David: I’m still genuinely curious how they’re attracting business owners with so little digital footprint in the first place. How do you sell to someone if you don’t know who they are or where to reach them? This seems like a great story for a major tech publication, with journalists spread far and wide, to follow up on.
Mike: That’s a great question and maybe one of our readers could answer it. I, for one, don’t know specifically but whatever they are doing seems to be working.
The other obvious question for this product is where does it go from here?
David: That’s an equally interesting question to me. Google Websiites are an excellent Minimum Viable Product, and my expectations for it are not unreasonable.
There are some obvious next steps; for example, Bill Hartzer recently highlighted that Google Sites don’t even integrate with Google Analytics. You’d HAVE to think that’s coming at some point. And integrating other GMB products like Posts, Reviews, and Messaging would probably follow.
Strategically, I’m curious how well it will ever integrate with other services. GMB has shown a recent willingness to do this, but Google’s track record of playing well with others is poor.
Will they ever build an App Store for Google Sites, and allow third-party developers to build and monetize plugins in the manner that WordPress has? Or will they maintain their walled garden, the way that GMB operated for the first 8 years of its life?
Without at least some additional functionality, these Sites will be abandoned by businesses once their marketing needs evolve beyond a bare-bones presence. And I doubt that Google wants to build that functionality themselves.
Mike: Integrations of other third party products into Websites will be an interesting test of Google’s approach to the “open web” which they are always championing.
And will it stay as a single page product? The DNA of the product (Appetas) was a sophisticated multi-page product that Google purchased in 2014. I see no reason that as the product develops why it couldn’t reach into the hosted WordPress world. Given Google’s obvious ambitions, that is certainly possible.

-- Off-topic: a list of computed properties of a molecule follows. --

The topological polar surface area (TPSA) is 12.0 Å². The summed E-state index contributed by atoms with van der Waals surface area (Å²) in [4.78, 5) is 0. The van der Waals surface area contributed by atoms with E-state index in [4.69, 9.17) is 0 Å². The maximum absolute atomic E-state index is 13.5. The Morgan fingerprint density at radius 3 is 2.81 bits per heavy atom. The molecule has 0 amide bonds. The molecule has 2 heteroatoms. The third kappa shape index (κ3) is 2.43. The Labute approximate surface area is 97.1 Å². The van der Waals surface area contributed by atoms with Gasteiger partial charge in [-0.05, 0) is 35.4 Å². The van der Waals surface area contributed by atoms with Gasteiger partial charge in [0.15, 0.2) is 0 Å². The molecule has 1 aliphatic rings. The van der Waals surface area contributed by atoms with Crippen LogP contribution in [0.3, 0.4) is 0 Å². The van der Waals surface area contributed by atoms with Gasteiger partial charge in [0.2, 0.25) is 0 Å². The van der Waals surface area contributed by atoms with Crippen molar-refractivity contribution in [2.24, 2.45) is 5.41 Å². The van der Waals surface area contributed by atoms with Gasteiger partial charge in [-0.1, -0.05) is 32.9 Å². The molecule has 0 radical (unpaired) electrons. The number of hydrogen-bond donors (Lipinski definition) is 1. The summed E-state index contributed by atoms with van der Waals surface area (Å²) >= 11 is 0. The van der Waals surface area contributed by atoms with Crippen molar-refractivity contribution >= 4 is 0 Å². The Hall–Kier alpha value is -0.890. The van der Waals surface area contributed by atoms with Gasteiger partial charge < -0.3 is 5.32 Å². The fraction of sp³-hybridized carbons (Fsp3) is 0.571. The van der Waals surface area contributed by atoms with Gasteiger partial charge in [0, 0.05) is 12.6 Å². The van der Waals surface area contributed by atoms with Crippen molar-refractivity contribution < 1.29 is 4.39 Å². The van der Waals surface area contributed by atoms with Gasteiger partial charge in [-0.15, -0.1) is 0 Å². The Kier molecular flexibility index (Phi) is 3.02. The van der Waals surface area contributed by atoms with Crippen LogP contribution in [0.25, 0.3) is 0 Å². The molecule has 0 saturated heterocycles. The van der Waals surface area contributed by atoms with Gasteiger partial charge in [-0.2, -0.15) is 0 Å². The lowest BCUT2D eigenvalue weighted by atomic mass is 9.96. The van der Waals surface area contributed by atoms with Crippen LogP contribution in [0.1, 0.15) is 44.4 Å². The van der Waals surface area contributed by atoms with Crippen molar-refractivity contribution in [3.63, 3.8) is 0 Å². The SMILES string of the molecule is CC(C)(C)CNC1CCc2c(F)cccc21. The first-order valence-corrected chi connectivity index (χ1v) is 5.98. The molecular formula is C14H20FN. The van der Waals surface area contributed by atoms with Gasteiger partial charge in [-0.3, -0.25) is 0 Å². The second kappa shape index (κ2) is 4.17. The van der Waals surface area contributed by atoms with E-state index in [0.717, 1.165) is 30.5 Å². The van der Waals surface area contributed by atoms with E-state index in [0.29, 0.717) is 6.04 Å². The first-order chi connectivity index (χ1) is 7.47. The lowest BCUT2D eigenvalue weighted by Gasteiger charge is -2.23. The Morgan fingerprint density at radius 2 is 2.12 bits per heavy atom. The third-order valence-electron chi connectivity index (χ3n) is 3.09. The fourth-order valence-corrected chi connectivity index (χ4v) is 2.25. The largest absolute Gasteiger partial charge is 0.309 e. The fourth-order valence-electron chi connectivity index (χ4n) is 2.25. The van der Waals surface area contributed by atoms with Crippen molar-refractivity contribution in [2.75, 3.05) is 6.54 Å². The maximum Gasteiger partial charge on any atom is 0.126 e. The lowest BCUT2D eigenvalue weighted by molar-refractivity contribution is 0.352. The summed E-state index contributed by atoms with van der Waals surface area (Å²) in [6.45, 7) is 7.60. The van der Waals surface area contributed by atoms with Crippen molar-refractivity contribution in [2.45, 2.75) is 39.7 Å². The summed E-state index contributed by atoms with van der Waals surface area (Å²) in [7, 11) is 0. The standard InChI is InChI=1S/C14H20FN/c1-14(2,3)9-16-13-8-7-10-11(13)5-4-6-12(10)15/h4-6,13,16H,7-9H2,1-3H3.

David: Facebook has an incredibly deep mindshare in one of Websites’ most successful markets (Indonesia), so perhaps this is first-and-foremost a defensive mechanism to stem that tide among business owners. But I think long-term success of the product will require a more open platform and a longer-term commitment to building it than Google has shown with many of its products (including Plus).
Mike: Obviously any business that commits to using a Google product has to look over their shoulder and worry that it will be discontinued. One would think that with Websites’ current rate of uptake we won’t have to “worry” about the product being deep-sixed any time soon. 🙂
I am not one for thinking that Google wins every market they enter but given the obvious corporate support that the product currently has, it might actually someday end up being a “contenda.”
After more than a decade in local search, David Mihm now runs Tidings, an email newsletter platform for small businesses that leverages their everyday social media activity, and his own weekly newsletter, Minutive. In 2012, he sold his former company GetListed.org to Moz, helping over 3 million businesses get better visibility in Google and other search engines. Along with Mike, he’s a co-founder of Local University.